It is not known whether topical administration of corticosteroids could result in sufficient systemic absorption to produce detectable quantities in human milk. Systemically administered corticosteroids appear in human milk and could suppress growth, interfere with endogenous corticosteroid production, or cause other untoward effects. Because of the potential for serious adverse reactions in nursing infants from prednisolone acetate, a decision should be made whether to discontinue nursing or to discontinue the drug, taking into account the importance of the drug to the mother.
Safety and effectiveness in pediatric patients have not been established.
No overall differences in safety or effectiveness have been observed between elderly and younger patients.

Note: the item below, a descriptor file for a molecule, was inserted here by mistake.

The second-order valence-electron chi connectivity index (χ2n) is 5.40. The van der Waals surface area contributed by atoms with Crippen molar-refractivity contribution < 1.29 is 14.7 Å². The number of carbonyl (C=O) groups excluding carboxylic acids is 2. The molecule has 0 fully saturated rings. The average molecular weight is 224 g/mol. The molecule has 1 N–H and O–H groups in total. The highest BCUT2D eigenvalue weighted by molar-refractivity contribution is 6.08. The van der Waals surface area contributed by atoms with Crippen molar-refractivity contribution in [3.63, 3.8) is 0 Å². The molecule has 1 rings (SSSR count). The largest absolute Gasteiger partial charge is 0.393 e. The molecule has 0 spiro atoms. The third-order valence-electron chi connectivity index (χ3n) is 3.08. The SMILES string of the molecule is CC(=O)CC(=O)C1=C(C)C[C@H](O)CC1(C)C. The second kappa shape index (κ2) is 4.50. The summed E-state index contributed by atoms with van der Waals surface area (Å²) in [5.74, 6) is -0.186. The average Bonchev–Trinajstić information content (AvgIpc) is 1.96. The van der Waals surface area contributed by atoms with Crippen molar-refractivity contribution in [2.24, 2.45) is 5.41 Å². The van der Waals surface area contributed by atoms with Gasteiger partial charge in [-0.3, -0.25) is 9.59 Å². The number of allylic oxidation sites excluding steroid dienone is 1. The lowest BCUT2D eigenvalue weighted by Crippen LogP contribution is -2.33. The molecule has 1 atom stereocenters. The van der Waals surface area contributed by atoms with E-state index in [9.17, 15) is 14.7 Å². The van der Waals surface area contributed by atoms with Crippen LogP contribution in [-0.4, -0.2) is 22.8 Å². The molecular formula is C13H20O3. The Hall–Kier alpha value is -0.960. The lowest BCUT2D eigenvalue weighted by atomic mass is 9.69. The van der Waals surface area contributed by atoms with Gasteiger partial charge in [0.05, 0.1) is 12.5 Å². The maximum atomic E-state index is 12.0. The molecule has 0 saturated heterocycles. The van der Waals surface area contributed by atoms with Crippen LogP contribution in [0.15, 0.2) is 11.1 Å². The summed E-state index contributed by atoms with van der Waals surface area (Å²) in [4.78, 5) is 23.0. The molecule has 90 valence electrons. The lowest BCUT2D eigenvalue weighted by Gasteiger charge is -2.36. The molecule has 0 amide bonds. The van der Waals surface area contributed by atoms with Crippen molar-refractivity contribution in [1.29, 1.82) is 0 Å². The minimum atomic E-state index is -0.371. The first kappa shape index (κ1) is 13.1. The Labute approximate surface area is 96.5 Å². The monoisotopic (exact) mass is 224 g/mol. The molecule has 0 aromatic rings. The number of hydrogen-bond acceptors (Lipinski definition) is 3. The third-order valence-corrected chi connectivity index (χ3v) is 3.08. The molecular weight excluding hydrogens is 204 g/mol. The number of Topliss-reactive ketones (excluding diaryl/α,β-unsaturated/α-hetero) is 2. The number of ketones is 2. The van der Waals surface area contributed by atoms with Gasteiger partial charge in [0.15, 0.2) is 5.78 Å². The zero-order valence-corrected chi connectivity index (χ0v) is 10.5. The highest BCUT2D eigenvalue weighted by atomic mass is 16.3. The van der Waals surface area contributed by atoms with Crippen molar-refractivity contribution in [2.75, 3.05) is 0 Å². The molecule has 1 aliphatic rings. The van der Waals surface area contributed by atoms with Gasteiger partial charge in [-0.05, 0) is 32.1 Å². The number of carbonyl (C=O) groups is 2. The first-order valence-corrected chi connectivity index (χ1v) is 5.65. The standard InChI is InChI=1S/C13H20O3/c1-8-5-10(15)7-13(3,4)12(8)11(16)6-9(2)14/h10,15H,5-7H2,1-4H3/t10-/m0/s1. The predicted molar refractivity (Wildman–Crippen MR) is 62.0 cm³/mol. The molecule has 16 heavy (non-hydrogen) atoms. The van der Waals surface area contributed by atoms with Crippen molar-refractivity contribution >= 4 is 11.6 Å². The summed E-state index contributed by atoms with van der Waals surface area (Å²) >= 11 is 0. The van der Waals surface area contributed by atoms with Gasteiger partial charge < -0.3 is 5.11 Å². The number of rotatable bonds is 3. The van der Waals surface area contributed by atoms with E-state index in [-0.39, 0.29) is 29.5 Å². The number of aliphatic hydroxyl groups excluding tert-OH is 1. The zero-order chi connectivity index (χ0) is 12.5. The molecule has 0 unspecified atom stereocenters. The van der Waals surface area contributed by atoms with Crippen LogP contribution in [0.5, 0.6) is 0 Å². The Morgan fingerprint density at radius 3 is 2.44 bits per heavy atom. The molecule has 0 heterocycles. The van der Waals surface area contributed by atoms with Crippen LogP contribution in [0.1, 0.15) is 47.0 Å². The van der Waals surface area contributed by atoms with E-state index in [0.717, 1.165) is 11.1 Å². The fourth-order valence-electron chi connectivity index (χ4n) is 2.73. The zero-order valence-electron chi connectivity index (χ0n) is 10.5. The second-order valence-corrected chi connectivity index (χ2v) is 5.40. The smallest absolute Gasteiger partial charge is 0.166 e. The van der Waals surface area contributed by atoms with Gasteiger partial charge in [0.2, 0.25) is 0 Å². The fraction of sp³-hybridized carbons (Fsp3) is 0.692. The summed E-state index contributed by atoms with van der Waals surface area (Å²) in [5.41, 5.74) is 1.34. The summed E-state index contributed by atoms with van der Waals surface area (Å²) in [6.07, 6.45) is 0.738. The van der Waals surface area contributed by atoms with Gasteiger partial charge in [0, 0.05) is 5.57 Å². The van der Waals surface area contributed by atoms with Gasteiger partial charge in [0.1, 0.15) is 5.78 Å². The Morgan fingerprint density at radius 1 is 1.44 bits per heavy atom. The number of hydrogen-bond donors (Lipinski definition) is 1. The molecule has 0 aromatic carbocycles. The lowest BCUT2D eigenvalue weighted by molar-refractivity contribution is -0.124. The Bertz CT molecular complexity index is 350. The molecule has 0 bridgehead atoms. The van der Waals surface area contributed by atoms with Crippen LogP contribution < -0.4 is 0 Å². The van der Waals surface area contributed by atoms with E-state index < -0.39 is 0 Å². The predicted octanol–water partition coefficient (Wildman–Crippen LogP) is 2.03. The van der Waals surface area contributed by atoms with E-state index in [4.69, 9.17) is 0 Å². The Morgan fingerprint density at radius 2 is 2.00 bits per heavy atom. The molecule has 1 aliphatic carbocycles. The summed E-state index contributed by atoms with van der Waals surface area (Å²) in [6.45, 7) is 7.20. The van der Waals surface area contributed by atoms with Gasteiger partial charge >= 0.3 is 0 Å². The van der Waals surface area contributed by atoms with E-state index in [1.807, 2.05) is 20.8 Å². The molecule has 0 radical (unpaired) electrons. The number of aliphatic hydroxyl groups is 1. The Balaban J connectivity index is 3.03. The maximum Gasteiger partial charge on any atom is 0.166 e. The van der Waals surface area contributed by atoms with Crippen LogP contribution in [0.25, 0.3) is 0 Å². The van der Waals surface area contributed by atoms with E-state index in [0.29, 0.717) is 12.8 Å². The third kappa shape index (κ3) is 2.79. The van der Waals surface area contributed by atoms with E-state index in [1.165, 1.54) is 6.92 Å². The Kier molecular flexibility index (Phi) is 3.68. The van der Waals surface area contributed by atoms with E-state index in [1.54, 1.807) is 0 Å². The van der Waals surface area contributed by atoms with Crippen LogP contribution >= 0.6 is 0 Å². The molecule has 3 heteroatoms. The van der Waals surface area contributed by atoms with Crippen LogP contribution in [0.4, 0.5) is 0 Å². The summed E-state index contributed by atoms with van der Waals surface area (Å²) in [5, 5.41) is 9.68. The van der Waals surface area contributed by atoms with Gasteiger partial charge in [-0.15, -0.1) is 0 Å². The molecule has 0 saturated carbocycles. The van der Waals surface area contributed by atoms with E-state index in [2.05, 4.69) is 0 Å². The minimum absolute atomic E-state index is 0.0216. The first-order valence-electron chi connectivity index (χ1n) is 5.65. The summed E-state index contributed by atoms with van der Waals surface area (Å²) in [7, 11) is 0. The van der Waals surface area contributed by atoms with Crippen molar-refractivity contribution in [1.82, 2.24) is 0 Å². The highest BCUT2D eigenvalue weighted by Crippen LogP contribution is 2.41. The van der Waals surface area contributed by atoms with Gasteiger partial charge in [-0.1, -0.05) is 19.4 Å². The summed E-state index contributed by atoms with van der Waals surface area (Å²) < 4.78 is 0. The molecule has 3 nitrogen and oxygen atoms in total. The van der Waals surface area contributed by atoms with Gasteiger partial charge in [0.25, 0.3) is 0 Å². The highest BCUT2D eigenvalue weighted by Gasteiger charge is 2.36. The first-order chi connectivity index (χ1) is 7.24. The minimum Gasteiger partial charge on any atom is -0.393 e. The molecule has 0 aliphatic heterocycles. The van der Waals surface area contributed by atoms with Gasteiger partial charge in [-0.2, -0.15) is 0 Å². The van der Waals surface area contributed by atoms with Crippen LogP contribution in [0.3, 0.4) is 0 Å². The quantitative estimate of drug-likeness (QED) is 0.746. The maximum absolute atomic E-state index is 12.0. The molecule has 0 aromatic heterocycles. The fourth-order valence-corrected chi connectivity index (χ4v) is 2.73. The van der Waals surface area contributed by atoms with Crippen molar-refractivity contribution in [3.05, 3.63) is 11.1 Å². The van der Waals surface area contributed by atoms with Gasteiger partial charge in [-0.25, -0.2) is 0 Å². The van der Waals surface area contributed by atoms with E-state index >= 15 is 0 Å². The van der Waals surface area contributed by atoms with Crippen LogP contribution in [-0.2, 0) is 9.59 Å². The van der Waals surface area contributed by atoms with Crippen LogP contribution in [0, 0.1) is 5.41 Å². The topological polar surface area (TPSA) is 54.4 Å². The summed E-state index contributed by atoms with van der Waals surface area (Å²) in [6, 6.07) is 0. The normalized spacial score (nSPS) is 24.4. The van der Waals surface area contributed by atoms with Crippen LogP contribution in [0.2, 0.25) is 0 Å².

Adverse reactions include, in decreasing order of frequency, elevation of IOP with possible development of glaucoma and infrequent optic nerve damage, posterior subcapsular cataract formation, and delayed wound healing.
Although systemic effects are extremely uncommon, there have been rare occurrences of systemic hypercorticoidism after use of topical steroids.
Corticosteroid-containing preparations have also been reported to cause acute anterior uveitis and perforation of the globe. Keratitis, conjunctivitis, corneal ulcers, mydriasis, conjunctival hyperemia, loss of accommodation and ptosis have occasionally been reported following local use of corticosteroids.
The development of secondary ocular infection (bacterial, fungal and viral) has occurred. Fungal and viral infections of the cornea are particularly prone to develop coincidentally with long-term applications of steroid. The possibility of fungal invasion should be considered in any persistent corneal ulceration where steroid treatment has been used (see WARNINGS).
The following additional adverse reactions have been reported with prednisolone use: Cushing’s syndrome and adrenal suppression may occur after very frequent use of ophthalmic prednisolone, particularly in very young children.